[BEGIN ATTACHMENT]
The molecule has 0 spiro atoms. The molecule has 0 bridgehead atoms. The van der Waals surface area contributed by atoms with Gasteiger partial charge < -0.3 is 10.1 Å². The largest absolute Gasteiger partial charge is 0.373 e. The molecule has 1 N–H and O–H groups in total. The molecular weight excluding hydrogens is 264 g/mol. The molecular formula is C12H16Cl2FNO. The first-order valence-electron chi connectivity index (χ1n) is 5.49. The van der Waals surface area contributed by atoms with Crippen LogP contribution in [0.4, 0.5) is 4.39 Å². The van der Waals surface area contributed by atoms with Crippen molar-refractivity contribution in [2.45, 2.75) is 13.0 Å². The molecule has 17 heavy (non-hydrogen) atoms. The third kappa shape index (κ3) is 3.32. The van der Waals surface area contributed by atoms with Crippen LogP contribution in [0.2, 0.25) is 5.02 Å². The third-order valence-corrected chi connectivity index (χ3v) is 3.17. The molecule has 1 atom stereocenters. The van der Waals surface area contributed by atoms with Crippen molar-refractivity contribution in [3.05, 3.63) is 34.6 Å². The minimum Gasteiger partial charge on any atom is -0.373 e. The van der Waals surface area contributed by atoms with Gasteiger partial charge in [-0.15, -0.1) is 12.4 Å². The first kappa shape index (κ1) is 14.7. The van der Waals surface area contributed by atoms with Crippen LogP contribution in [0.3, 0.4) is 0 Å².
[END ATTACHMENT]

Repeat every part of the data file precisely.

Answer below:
The molecule has 0 spiro atoms. The molecule has 0 bridgehead atoms. The van der Waals surface area contributed by atoms with Gasteiger partial charge < -0.3 is 10.1 Å². The largest absolute Gasteiger partial charge is 0.373 e. The molecule has 1 N–H and O–H groups in total. The molecular weight excluding hydrogens is 264 g/mol. The molecular formula is C12H16Cl2FNO. The first-order valence-electron chi connectivity index (χ1n) is 5.49. The van der Waals surface area contributed by atoms with Crippen LogP contribution in [0.4, 0.5) is 4.39 Å². The van der Waals surface area contributed by atoms with Crippen molar-refractivity contribution in [2.45, 2.75) is 13.0 Å². The molecule has 17 heavy (non-hydrogen) atoms. The third kappa shape index (κ3) is 3.32. The van der Waals surface area contributed by atoms with Crippen LogP contribution in [0.2, 0.25) is 5.02 Å². The third-order valence-corrected chi connectivity index (χ3v) is 3.17. The molecule has 1 atom stereocenters. The van der Waals surface area contributed by atoms with Crippen molar-refractivity contribution in [3.05, 3.63) is 34.6 Å². The minimum Gasteiger partial charge on any atom is -0.373 e. The van der Waals surface area contributed by atoms with Gasteiger partial charge in [-0.15, -0.1) is 12.4 Å². The first kappa shape index (κ1) is 14.7. The van der Waals surface area contributed by atoms with Crippen LogP contribution in [0.3, 0.4) is 0 Å².